My experience with Lithium batteries as a standby power system | Rare Techy
I wrote recently that the UN is dying to say that solar energy is a better source of power for Guyana than natural gas. Although some of my friends have questioned my decision, for Guyana natural gas and hydroelectricity are better for our development than solar energy. I also have reservations about the wind power here, but since I don’t have much information on the matter, I won’t go into that area.
But here are my recommendations for solar energy that I was able to make as the Vice Chairman of the Guyana Sugar Corporation. “The installation of solar power at the GuySuCo Headquarters is a project that has been fully funded by the government, through the Guyana Energy Agency. A 133 kW (peak) grid tie installation was installed at a cost of G$41,347,149. The system has no energy storage, such as batteries that cost nearly three times as much as G$120 million, so energy must be consumed immediately when it occurs. Therefore, when the generated power exceeds the amount required by the connected load, the excess power is fed into the grid. Likewise, if the electricity produced is less than the power required by the load, the event will be drawn from the grid.”
“The size of the building is based on the electrical assessment of the Headquarters building when it was located in LBI.
Since the move to LBI, the need for the Headquarters building has been reduced to less than 50% of the previous assessment, largely due to the replacement of outdated air conditioners with high efficiency inverter units. well, and use candles. Therefore, less than 50% of the energy consumed in the solar area. Based on this, and since GPL does not provide payment for the electricity installed in the grid, it was decided to feed the electricity to the MMD and ISD facility from the solar power plant as well. The combined energy of the three buildings is 24,500 kWh per month, and the electricity generated by the solar system is 12,000 kWh per month.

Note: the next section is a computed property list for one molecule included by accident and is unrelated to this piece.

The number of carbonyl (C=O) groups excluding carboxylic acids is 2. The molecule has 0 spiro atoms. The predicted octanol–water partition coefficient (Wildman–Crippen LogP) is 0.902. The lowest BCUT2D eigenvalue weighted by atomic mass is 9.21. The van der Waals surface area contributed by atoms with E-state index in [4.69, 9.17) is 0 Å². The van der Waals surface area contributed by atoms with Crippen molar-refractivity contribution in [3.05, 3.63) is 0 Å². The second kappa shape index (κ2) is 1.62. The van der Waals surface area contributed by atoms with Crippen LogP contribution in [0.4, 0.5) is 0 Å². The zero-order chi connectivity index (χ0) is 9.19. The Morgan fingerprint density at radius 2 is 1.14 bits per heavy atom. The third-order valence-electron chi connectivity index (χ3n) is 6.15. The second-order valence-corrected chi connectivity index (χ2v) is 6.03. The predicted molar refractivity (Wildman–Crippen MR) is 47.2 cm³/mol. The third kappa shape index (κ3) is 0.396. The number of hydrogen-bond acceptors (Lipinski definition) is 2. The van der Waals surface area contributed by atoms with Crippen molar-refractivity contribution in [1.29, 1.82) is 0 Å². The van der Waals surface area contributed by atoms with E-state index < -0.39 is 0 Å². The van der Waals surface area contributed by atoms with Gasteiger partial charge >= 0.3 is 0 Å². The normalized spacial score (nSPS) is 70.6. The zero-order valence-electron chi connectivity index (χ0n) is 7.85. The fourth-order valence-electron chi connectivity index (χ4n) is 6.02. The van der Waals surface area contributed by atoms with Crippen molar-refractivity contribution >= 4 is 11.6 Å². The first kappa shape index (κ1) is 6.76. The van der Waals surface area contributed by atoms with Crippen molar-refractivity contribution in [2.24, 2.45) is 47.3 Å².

The above information is based on input using estimates and little else. The daily generation from 2020 to now is estimated to be 40% of installed capacity, although no solar system is 100 percent efficient, they hoped [given our 100 inches of rainfall per year and overcast skies I have alluded to] about 60% as good as possible, no! Much less, it points to the fact that having solar power as the first and most reliable and economical system in Guyana is unlikely to happen.
However, due to our heavy black record to date, I have installed a battery backup system in my home. Built on 4 large Lithium Ion batteries [200 amps @48 volts] and the inverter takes the GPL power and acts as an uninterruptible power system. When the black comes on it slowly switches to the battery and runs your house for a few hours when the GPL power comes back on then back to GPL and the battery charges until the next black comes on. No more fumbling around in the dark, out in the rain when the sizzle starts, or gasoline standing next to the builders, I hope no one is in their house, don’t go to the gas station every time to buy gas or diesel. motor oil, there is no storage of these highly flammable chemicals on your house, everything in the house includes batteries and a switch, so no safety is required to operate it.
As in the past there are no regulations regarding the noise or location of these generators, your neighbor can, and often does, blow his pipe into your house without warning. just be careful. Anyway, I was surprised at how well this thing worked and I’m very happy to keep the little machine I use with all the problems.
I haven’t bought solar panels yet, as this is a standalone system at this point. And it’s so convenient, so noisy and automatic, so much, I don’t know that black is dying. At least we are benefiting in this way from the advances in solar technology. And the most surprising thing is that it costs much less than installing a physical machine since all the equipment is sold and free.